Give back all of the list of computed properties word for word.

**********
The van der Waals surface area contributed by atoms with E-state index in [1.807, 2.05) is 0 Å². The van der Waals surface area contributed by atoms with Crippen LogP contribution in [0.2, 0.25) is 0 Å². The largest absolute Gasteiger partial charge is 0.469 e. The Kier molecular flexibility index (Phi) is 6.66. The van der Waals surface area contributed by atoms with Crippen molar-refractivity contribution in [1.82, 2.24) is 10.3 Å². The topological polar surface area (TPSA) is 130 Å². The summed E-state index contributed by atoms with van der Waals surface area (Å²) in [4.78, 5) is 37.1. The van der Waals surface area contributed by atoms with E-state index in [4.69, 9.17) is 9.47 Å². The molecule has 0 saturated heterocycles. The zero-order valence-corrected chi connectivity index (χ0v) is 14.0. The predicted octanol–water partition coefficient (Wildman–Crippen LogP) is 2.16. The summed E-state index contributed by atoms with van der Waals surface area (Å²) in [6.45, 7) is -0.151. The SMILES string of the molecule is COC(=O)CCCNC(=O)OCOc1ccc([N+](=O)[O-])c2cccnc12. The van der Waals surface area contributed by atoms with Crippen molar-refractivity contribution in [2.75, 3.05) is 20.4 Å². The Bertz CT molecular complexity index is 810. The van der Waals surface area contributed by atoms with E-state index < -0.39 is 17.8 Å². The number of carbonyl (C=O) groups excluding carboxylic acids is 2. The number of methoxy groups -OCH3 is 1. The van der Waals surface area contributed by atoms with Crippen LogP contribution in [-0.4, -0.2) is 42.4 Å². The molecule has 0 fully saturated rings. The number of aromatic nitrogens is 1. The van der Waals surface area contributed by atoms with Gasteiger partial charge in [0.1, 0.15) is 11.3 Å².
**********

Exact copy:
The van der Waals surface area contributed by atoms with E-state index in [1.807, 2.05) is 0 Å². The van der Waals surface area contributed by atoms with Crippen LogP contribution in [0.2, 0.25) is 0 Å². The largest absolute Gasteiger partial charge is 0.469 e. The Kier molecular flexibility index (Phi) is 6.66. The van der Waals surface area contributed by atoms with Crippen molar-refractivity contribution in [1.82, 2.24) is 10.3 Å². The topological polar surface area (TPSA) is 130 Å². The summed E-state index contributed by atoms with van der Waals surface area (Å²) in [4.78, 5) is 37.1. The van der Waals surface area contributed by atoms with E-state index in [4.69, 9.17) is 9.47 Å². The molecule has 0 saturated heterocycles. The zero-order valence-corrected chi connectivity index (χ0v) is 14.0. The predicted octanol–water partition coefficient (Wildman–Crippen LogP) is 2.16. The summed E-state index contributed by atoms with van der Waals surface area (Å²) in [6.45, 7) is -0.151. The SMILES string of the molecule is COC(=O)CCCNC(=O)OCOc1ccc([N+](=O)[O-])c2cccnc12. The van der Waals surface area contributed by atoms with Crippen molar-refractivity contribution in [2.75, 3.05) is 20.4 Å². The Bertz CT molecular complexity index is 810. The van der Waals surface area contributed by atoms with E-state index < -0.39 is 17.8 Å². The number of carbonyl (C=O) groups excluding carboxylic acids is 2. The number of methoxy groups -OCH3 is 1. The van der Waals surface area contributed by atoms with Crippen LogP contribution in [-0.4, -0.2) is 42.4 Å². The molecule has 0 fully saturated rings. The number of aromatic nitrogens is 1. The van der Waals surface area contributed by atoms with Gasteiger partial charge in [0.1, 0.15) is 11.3 Å².